In the late forties and early fifties, my mom helped out in a hospital run by these Sisters. The experience must have had a strong impact on her because I was named after a set of twins she helped to deliver. I used to complain about my German-sounding names and express relief that Gabriele was at least born before Ulrike


My poor parents, how were they to know what the trendy names were here in Canada? What's in a name? Maybe it's honour towards the past and hope for the future.



Rebuilding history?

The cities of Gdansk and Kaliningrad (both former members of the Hanseatic League) were each re-built differently after the Second World War. Gdansk, now again part of Poland, has a beautifully restored old inner-city tourist area. Eighty-one Septembers ago, the Nazis had claimed the port city for themselves, called it Danzig and left it largely intact. Not until later, in 1944 and 1945, as Germans civilians fled to the harbour city to get on ships to avoid the advancing Soviet Army,was the city crushed by Soviet bombs.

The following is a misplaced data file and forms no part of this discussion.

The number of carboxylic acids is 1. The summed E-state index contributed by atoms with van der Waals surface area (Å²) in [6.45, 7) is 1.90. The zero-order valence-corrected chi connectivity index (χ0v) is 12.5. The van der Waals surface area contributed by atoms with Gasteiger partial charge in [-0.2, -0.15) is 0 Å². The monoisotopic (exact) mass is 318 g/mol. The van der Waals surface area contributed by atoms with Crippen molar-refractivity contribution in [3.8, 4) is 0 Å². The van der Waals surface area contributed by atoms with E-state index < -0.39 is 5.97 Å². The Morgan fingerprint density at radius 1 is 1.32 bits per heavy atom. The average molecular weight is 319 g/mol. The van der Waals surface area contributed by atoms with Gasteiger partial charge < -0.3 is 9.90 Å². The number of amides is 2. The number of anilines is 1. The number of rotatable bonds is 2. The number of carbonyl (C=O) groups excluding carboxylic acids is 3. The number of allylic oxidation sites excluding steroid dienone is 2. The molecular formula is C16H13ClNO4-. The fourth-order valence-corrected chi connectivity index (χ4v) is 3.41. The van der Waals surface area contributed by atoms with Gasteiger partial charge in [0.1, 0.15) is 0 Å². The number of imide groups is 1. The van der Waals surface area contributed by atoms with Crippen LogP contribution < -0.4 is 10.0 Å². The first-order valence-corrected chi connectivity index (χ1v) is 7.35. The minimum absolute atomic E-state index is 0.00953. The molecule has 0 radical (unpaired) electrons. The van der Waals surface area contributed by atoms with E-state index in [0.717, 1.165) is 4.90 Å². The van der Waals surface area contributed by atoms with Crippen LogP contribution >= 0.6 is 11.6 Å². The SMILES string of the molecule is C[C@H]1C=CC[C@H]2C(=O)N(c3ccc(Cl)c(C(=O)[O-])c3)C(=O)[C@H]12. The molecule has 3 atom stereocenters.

Last September I was in Gdansk, Poland finishing up a cycling trip. I’d biked in four countries and through some intense family history. The books I’ve read, both pre, and post trip, continue to enhance my appreciation of these lands. 

It was also interesting to view Lech Walesa’s shipyard office—the beginning of the end for the Soviet communism. Gdansk—a place of beginnings and ends.